Friday, December 22, 2006

Multiple Sclerosis: Treating Multiple Sclerosis With Botox

What is Botox?
What is spasticity?
How does the botulinum toxin work?
How are botulinum toxin treatments given?
What are the advantages of botulinum toxin?
What are the disadvantages of botulinum toxin?
What are the side effects?
What does it mean to "develop antibodies" to botulinum toxin?
Is this treatment right for me?
Does insurance cover this therapy?
When should I call my doctor?
How will I know if the treatment is working?
For more information
What Is Botox?

Botulinum toxin, called botox for short, is a muscle relaxing medication used to decrease spasticity related to multiple sclerosis and other neurological conditions.

Botulinum toxin is derived from the bacterium Clostridium Botulinum and is in a class of drugs called neurotoxins. There are two types of botulinum toxin available for therapeutic use:

Botulinum toxin type A (Botox®)
Botulinum toxin type B (Myobloc®)

Your doctor will decide which type of botulinum toxin is more appropriate for you. Many other types of botulinum toxin have been identified but are not used to treat MS symptoms.

The FDA, despite the drug's effectiveness, has not yet approved the use of botox to treat MS-related spasticity.

What Is Spasticity?

Spasticity refers to a wide range of involuntary muscle contractions that result in muscle spasms or stiffness. Spasticity interferes with voluntary muscle movement and usually involves the muscles of the legs and/or arms.

Spasticity may vary, based on many factors including infections, stress, pain, temperature, position, and time of the day. Over time, severe spasticity may cause decreased range of motion in the affected limbs.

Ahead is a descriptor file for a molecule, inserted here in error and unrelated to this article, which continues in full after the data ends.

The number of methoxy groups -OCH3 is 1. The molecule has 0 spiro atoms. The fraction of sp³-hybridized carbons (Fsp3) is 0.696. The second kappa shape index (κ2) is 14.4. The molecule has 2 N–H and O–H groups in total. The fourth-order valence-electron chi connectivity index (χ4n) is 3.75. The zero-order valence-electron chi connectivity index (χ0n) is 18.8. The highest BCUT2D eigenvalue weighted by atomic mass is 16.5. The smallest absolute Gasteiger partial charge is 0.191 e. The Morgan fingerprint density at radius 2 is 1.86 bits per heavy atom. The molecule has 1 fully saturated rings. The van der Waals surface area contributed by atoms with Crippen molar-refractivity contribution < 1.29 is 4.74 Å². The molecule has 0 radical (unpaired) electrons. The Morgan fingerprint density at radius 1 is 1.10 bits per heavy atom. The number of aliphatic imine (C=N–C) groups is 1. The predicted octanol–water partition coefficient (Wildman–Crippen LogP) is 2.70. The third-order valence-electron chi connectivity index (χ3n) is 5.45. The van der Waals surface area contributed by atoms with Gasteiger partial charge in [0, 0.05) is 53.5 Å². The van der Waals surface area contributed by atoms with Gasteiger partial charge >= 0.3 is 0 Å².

Spasticity is the result of an imbalance in the central nervous system, caused by a trauma or disease in the brain and/or spinal cord. This imbalance causes hyperactive muscle stretch reflexes, which result in involuntary contractions and increased muscle tone.

Some doctors believe that an increased sensitivity in the parts of the muscles that are responsible for contracting (tightening), relaxing, and stretching the muscles contribute to spasticity.

How Does the Botulinum Toxin Work?

Normally, the brain sends electrical messages to the muscles so that they can contract and move. This message is transmitted to the muscle by a substance called acetylcholine. Botulinum toxin works to block the release of acetylcholine, therefore the muscle doesn't receive the message to contract.

How Are Botulinum Toxin Treatments Given?

Botulinum toxin is given as an intramuscular injection (in the muscle). Your doctor will determine the muscle(s) in need of treatment.

If the muscles to be injected are small or difficult to reach, it may be necessary to send short electric impulses, or to record electric signals from the muscles, to ensure that the appropriate muscles are receiving the injected medication.

A very fine needle is used for the injection. Some people report minor and temporary discomfort from the injection. The medication does not sting or cause irritation after it has been injected.